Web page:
The artistic heritage of the Sorgente Group Foundation began in 2007 when various prestigious works of art, including sculptures from the Greek and Roman periods and Old Master paintings, were acquired. This led to the development of two different collections: the archaeological collection and one of paintings. Working together with the Ministry of Cultural Heritage and Activities, the Foundation is committed to a proper preservation of its Collection of Art, with the aim of contributing to improve methods for the conservation, restoration and enhancement of the works of art through the sponsorship of research projects, loans and promotion and through the organization of and participation in exhibitions.
The Archaeological Collection includes works from the Greek age dating back to the 4th century BC and the Roman epoch, which are of considerable importance for their iconography, stylistic devices and historical importance as vestiges of ancient art. The pieces were purchased on the antiquities market and in national and international auctions and come from documented and historicized collections. The understanding, valorisation, restoration and display of the works of art is coordinated and supported by ongoing relations with qualified institutions including superintendencies and museum management and also through collaborations with entities, private institutions and research centres.
Among the oldest findings in the Archaeological Collection are two Attic Lèkythos in Pentelic marble, one of which is almost complete, dating back to the 4th century BC. One of the most valuable works is a bronze mask of extremely fine workmanship, as yet the largest mask preserved from the Hellenistic age (first half of the 1st century BC), which depicts Papposilenus, the oldest and wisest Silenus. In ancient times it was hung with plant garlands as part of the furnishings in the peristyle of a rich domus. The sculpture of Dionysus, which once belonged to a similar environment, stands with a panther skin and an unusual garland of tiny roses encircling his waist, dating back to the second half of the 2nd century AD.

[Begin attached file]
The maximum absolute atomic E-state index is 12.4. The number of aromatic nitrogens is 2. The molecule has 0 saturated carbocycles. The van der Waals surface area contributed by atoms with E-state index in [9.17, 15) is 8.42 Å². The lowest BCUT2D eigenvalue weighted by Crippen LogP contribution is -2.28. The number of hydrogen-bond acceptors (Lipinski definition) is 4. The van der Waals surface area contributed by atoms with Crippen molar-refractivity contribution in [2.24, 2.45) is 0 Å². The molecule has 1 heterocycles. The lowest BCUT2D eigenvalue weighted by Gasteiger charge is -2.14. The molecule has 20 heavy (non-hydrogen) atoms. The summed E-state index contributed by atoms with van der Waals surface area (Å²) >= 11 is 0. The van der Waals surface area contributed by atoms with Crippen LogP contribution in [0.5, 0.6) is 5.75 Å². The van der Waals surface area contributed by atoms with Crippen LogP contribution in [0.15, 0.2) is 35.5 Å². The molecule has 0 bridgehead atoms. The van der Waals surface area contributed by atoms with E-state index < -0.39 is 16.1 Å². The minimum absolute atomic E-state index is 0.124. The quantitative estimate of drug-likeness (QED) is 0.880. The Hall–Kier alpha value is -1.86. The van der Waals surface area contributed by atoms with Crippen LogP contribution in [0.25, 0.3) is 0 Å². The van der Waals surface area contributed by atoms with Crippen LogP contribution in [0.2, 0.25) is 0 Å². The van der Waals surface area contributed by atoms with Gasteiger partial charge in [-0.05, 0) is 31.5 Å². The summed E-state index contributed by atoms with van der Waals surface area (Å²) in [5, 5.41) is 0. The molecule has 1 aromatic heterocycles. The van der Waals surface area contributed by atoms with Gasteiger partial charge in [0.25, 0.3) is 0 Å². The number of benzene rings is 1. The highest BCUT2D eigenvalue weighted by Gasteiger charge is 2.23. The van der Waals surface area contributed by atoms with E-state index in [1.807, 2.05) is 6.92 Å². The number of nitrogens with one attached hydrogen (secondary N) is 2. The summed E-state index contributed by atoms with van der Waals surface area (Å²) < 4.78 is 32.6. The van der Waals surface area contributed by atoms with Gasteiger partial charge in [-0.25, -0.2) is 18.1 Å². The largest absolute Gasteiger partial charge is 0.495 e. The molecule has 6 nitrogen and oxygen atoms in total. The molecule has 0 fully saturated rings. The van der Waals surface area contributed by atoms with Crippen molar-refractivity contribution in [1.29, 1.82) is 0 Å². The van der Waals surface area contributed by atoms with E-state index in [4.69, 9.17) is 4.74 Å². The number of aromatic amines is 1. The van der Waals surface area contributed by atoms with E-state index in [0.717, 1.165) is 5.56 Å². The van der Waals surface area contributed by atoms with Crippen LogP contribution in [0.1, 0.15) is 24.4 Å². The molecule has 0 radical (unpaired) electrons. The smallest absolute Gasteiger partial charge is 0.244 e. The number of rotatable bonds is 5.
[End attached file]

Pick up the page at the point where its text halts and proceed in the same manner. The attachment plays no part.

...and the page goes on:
A masterpiece of Roman art is a magnificent portrait in Parian marble (20 BC) identified as Marcus Claudius Marcellus, the nephew of Augustus who was appointed as the next emperor but who died prematurely. The stylistic devices and smoothness of the shape make the young face one of the greatest masterpieces of the early Augustan age and the most beautiful portrait of the young prince.
Each work in the Archaeological Collection, acquired following careful historical and artistic evaluation by the Scientific Committee and consultation with scholars from the world of academia, serves as an important vestige from the history of ancient art, as described in the texts that follow.
The collection of paintings owned by the Sorgente Group currently includes examples of ancient paintings by illustrious Italian artists, dating from the 15th to the 18th centuries, with particular emphasis on the Emilian school of the 17th century, especially Guido Reni and Guercino, as well as Roman Vedutism of the 18th century.
The collection also includes a masterpiece from the Renaissance by Bernardino de Betto or Pintoricchio, a Madonna with the Blessing Child (subject to heritage preservation regulations, Ministerial Decree 11/10/1990) from the end of the 15th century, displayed in Perugia at the National Gallery of Umbria in 2008 during an exhibition dedicated to the master.
An important example of mannerist style painting is The Holy Family with the young St. John and angels by Michele Tosini, or Michele di Ridolfo del Ghirlandaio, a painting that includes fundamental elements of the Tuscan school of the first half of the 16th century.
A recent acquisition is the canvas of Saint Cecilia by Giuseppe Cesari, or the Cavalier d’Arpino, a celebrated master from the 16th to the 17th centuries.
The Foundation owns Guido Reni’s extremely touching “Virgin in prayer”.
Another valuable and recent acquisition is a painting from Guercino’s late period, “Diana”, originally conceived as one of two works depicting the mythical encounter between Diana and Endymion. The painting was commissioned by the Roman Count, Fabio Carandini in 1658, as recorded in the Account Book of the painter from Cento; the work was recently cleaned and returned to its original chromatic brilliance.
Expanding the historical and artistic context of the collection are several paintings belonging to the Roman school of the 18th century. One of these is a striking specific view of Rome covered in snow, painted by Giovanni Paolo Panini and a rare depiction of the weather phenomenon that coated the city in white during the winter of 1730. Of equal value is a “View of the Colosseum” by Andrea Locatelli, one of the top exponents of this school.
Finally, an extraordinarily realistic Roman life scene by Giacomo Van Lint completes the pieces from the 18th century. The subject is quite original: the misfortune of a coachman, unseated from his runaway horses near Trajan’s Column.
All these paintings attest to the high level of this genre of painting and the success it found in collectors’ circles in Rome and abroad, an important testimony to the architectural and scenic changes, as well as those in habits and customs, which occurred in Rome during the 18th century.